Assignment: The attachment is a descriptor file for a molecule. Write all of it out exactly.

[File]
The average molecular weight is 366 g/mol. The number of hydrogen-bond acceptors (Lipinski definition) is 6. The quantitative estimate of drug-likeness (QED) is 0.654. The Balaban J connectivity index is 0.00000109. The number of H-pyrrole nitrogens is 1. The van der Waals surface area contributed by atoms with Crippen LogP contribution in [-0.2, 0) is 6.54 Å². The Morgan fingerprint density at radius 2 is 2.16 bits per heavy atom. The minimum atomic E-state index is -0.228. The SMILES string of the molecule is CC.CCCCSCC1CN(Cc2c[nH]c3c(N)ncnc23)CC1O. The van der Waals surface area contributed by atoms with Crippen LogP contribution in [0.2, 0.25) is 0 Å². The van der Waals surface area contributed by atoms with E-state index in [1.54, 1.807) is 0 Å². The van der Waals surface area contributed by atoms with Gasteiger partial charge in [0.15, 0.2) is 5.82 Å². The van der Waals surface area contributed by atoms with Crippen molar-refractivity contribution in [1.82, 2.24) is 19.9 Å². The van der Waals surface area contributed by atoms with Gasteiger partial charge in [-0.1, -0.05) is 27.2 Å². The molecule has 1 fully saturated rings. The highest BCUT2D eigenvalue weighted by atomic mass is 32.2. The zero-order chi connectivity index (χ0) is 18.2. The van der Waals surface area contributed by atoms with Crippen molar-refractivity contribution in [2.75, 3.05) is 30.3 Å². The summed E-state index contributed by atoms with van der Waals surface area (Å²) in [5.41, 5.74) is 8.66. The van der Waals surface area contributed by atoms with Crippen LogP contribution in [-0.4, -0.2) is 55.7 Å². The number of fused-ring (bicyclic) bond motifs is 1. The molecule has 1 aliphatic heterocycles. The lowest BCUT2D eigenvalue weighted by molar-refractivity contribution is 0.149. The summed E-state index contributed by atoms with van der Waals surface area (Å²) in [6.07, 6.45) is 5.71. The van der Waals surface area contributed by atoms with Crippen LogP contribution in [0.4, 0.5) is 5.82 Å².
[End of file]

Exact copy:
The average molecular weight is 366 g/mol. The number of hydrogen-bond acceptors (Lipinski definition) is 6. The quantitative estimate of drug-likeness (QED) is 0.654. The Balaban J connectivity index is 0.00000109. The number of H-pyrrole nitrogens is 1. The van der Waals surface area contributed by atoms with Crippen LogP contribution in [-0.2, 0) is 6.54 Å². The Morgan fingerprint density at radius 2 is 2.16 bits per heavy atom. The minimum atomic E-state index is -0.228. The SMILES string of the molecule is CC.CCCCSCC1CN(Cc2c[nH]c3c(N)ncnc23)CC1O. The van der Waals surface area contributed by atoms with Crippen LogP contribution in [0.2, 0.25) is 0 Å². The van der Waals surface area contributed by atoms with E-state index in [1.54, 1.807) is 0 Å². The van der Waals surface area contributed by atoms with Gasteiger partial charge in [0.15, 0.2) is 5.82 Å². The van der Waals surface area contributed by atoms with Crippen molar-refractivity contribution in [1.82, 2.24) is 19.9 Å². The van der Waals surface area contributed by atoms with Gasteiger partial charge in [-0.1, -0.05) is 27.2 Å². The molecule has 1 fully saturated rings. The highest BCUT2D eigenvalue weighted by atomic mass is 32.2. The zero-order chi connectivity index (χ0) is 18.2. The van der Waals surface area contributed by atoms with Crippen molar-refractivity contribution in [2.75, 3.05) is 30.3 Å². The summed E-state index contributed by atoms with van der Waals surface area (Å²) in [5.41, 5.74) is 8.66. The van der Waals surface area contributed by atoms with Crippen LogP contribution in [-0.4, -0.2) is 55.7 Å². The number of fused-ring (bicyclic) bond motifs is 1. The molecule has 1 aliphatic heterocycles. The lowest BCUT2D eigenvalue weighted by molar-refractivity contribution is 0.149. The summed E-state index contributed by atoms with van der Waals surface area (Å²) in [6.07, 6.45) is 5.71. The van der Waals surface area contributed by atoms with Crippen LogP contribution in [0.4, 0.5) is 5.82 Å².